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New RBI guidelines 'fail to mandate' environmental, socially equitable safeguards

By Amitanshu Verma, 
Kavita Kabeer* 

In a comprehensive and detailed response to the Reserve Bank of India's recently released Draft Prudential Framework for Income Recognition, Asset Classification, and Provisioning (IRACP-PUIMP) pertaining to Advances - Projects Under Implementation Directions 2024, civil society and community organisations, academics and social workers have highlighted several critical areas of concern and proposed significant enhancements to the framework. The draft prudential framework released by the central regulator had invited public comments till June 15, 2024.
The response emphasises the framework's inadequate examination of cost overruns and project non-performance. By not sufficiently analysing the causes of these issues, the framework misses an opportunity to create more effective resolution plans based on past learnings. This gap is particularly evident in major infrastructure and energy projects that have faced significant cost overruns and fallen into non-performing asset (NPA) status.
Another key aspect of the response is the role of commercial banks in project finance. The response recommends revisiting this involvement, emphasising that Development Finance Institutions (DFIs) are better suited to handle large-scale infrastructure projects. DFIs possess the necessary expertise and risk mitigation tools to manage the substantial risks associated with these projects, which include construction, operational, market, and political risks.
Furthermore, the current guidelines fall short in mandating robust environmental, social, and climate safeguards at the level of financial institutions. Civil society organisations (CSOs) advocate for mandatory climate risk assessments and sustainable practices to be integrated into the project finance framework. This integration is crucial for mitigating long-term environmental impacts and ensuring that financed projects do not adversely affect vulnerable communities.
The response also underscores the need for mandatory public consultations and periodic social audits to ensure transparency and community involvement in projects. These measures are essential for safeguarding the interests of local populations and ensuring equitable development.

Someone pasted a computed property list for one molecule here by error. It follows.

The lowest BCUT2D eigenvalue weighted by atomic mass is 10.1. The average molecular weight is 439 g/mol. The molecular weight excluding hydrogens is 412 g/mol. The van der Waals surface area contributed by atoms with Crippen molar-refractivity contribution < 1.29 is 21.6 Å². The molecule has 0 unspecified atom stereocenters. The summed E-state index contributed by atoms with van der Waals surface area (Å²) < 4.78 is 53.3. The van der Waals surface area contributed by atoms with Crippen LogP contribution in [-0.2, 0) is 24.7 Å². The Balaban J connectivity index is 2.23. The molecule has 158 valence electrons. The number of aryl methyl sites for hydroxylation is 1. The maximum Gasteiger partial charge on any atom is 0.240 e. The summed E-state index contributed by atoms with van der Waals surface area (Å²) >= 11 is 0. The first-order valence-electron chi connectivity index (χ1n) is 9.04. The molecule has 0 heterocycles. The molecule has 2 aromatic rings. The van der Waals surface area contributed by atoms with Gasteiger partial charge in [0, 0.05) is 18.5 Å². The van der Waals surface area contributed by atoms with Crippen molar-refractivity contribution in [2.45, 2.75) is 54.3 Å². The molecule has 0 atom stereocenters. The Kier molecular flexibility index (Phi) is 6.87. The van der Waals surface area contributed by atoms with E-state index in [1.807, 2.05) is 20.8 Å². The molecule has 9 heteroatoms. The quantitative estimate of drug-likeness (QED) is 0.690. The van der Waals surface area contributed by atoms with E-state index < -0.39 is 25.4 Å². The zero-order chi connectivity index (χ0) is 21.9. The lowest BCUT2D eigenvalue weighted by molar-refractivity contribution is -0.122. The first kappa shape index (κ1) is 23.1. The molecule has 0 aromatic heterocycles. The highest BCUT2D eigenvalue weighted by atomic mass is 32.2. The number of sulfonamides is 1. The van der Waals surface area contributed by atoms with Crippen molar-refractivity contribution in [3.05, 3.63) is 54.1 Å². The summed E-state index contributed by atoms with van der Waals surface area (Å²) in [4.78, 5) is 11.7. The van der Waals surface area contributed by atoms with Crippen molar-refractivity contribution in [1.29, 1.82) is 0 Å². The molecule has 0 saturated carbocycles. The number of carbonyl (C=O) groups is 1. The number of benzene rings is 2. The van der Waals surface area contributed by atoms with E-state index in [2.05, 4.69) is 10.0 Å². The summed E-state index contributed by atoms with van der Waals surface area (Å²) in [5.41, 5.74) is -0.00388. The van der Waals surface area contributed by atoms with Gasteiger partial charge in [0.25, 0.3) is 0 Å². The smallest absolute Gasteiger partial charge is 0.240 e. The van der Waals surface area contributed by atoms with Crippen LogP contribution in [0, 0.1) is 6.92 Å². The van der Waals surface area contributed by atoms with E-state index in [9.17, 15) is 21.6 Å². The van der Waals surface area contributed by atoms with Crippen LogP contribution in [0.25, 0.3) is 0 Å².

Additionally, the CSOs propose the establishment of comprehensive oversight and redressal mechanisms within financial institutions to achieve full accountability regarding environmental, social, and climate issues. 
The response underscores the need for mandatory public consultations and periodic social audits to ensure transparency in projects
A permanent body within each institution should ensure compliance with these standards throughout all project stages, from pre-approval to loan closure.
The collective submission states: 
“The new prudential framework is a pivotal step towards financial stability in project finance. However, it must evolve to address the environmental, social, and governance aspects critical to sustainable development. Our recommendations aim to ensure that the framework not only safeguards financial interests but also upholds the broader public good.”
The response believes that these enhancements will significantly strengthen the framework, ensuring that project finance in India is not only economically viable but also socially equitable and environmentally sustainable.
The submission has been signed by the
Centre for Financial Accountability, New Delhi; Bharat Patel, Machimar Adhikar Sangharsh Samiti; Krishnakant, Paryavaran Suraksha Samiti; Dinesh Abrol, Professor, Institute for Studies in Industrial Development, New Delhi; Roma Malik, All India Union of Forest Working People; Dr Himanshu Upadhyaya, Assistant Professor, Azim Premji University, Bengaluru; Monica Harpalani, Independent Researcher; Raj Kumar Sinha, Bargi Bandh Visthapit Evam Parbhavit Sangh, Madhya Pradesh; Ravi Rebapraggada, Samata; Ashok Shrimali, Secretary General of Mines, minerals and People (mm&P) Alliance; Himanshu Thakkar, South Asia Network on Dams, Rivers, among others. 
*With Centre for Financial Accountability



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